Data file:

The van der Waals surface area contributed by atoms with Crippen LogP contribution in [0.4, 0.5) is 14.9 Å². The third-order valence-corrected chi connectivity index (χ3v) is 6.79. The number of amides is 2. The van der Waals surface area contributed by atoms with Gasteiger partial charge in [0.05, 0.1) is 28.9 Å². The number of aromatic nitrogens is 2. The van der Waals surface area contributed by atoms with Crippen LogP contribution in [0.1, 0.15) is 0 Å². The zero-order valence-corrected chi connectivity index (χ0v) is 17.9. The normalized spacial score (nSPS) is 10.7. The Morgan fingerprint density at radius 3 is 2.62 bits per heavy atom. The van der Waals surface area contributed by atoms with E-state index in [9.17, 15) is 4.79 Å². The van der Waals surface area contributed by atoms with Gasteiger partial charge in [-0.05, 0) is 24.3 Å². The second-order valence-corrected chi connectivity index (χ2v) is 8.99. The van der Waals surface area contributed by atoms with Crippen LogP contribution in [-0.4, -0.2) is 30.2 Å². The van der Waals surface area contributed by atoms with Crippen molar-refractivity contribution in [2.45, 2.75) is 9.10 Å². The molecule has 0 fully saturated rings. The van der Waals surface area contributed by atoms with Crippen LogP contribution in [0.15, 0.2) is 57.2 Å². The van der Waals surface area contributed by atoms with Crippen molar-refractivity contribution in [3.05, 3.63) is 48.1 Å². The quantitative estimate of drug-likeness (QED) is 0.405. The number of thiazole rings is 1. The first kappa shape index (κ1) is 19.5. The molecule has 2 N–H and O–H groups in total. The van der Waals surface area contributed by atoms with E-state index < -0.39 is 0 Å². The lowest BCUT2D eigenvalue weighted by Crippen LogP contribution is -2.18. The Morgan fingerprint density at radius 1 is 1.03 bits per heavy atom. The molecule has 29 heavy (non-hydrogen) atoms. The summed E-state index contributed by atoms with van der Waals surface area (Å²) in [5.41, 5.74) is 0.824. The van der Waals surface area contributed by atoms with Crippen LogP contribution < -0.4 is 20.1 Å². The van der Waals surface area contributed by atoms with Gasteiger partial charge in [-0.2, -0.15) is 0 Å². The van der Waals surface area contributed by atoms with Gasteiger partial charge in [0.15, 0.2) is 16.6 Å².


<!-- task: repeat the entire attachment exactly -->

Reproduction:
The van der Waals surface area contributed by atoms with Crippen LogP contribution in [0.4, 0.5) is 14.9 Å². The third-order valence-corrected chi connectivity index (χ3v) is 6.79. The number of amides is 2. The van der Waals surface area contributed by atoms with Gasteiger partial charge in [0.05, 0.1) is 28.9 Å². The number of aromatic nitrogens is 2. The van der Waals surface area contributed by atoms with Crippen LogP contribution in [0.1, 0.15) is 0 Å². The zero-order valence-corrected chi connectivity index (χ0v) is 17.9. The normalized spacial score (nSPS) is 10.7. The Morgan fingerprint density at radius 3 is 2.62 bits per heavy atom. The van der Waals surface area contributed by atoms with E-state index in [9.17, 15) is 4.79 Å². The van der Waals surface area contributed by atoms with Gasteiger partial charge in [-0.05, 0) is 24.3 Å². The second-order valence-corrected chi connectivity index (χ2v) is 8.99. The van der Waals surface area contributed by atoms with Crippen LogP contribution in [-0.4, -0.2) is 30.2 Å². The van der Waals surface area contributed by atoms with Crippen molar-refractivity contribution in [2.45, 2.75) is 9.10 Å². The molecule has 0 fully saturated rings. The van der Waals surface area contributed by atoms with Crippen LogP contribution in [0.15, 0.2) is 57.2 Å². The van der Waals surface area contributed by atoms with Crippen molar-refractivity contribution in [3.05, 3.63) is 48.1 Å². The quantitative estimate of drug-likeness (QED) is 0.405. The number of thiazole rings is 1. The first kappa shape index (κ1) is 19.5. The molecule has 2 N–H and O–H groups in total. The van der Waals surface area contributed by atoms with E-state index < -0.39 is 0 Å². The lowest BCUT2D eigenvalue weighted by Crippen LogP contribution is -2.18. The Morgan fingerprint density at radius 1 is 1.03 bits per heavy atom. The molecule has 29 heavy (non-hydrogen) atoms. The summed E-state index contributed by atoms with van der Waals surface area (Å²) in [5.41, 5.74) is 0.824. The van der Waals surface area contributed by atoms with Crippen LogP contribution < -0.4 is 20.1 Å². The van der Waals surface area contributed by atoms with Gasteiger partial charge in [-0.2, -0.15) is 0 Å². The van der Waals surface area contributed by atoms with Gasteiger partial charge in [0.15, 0.2) is 16.6 Å².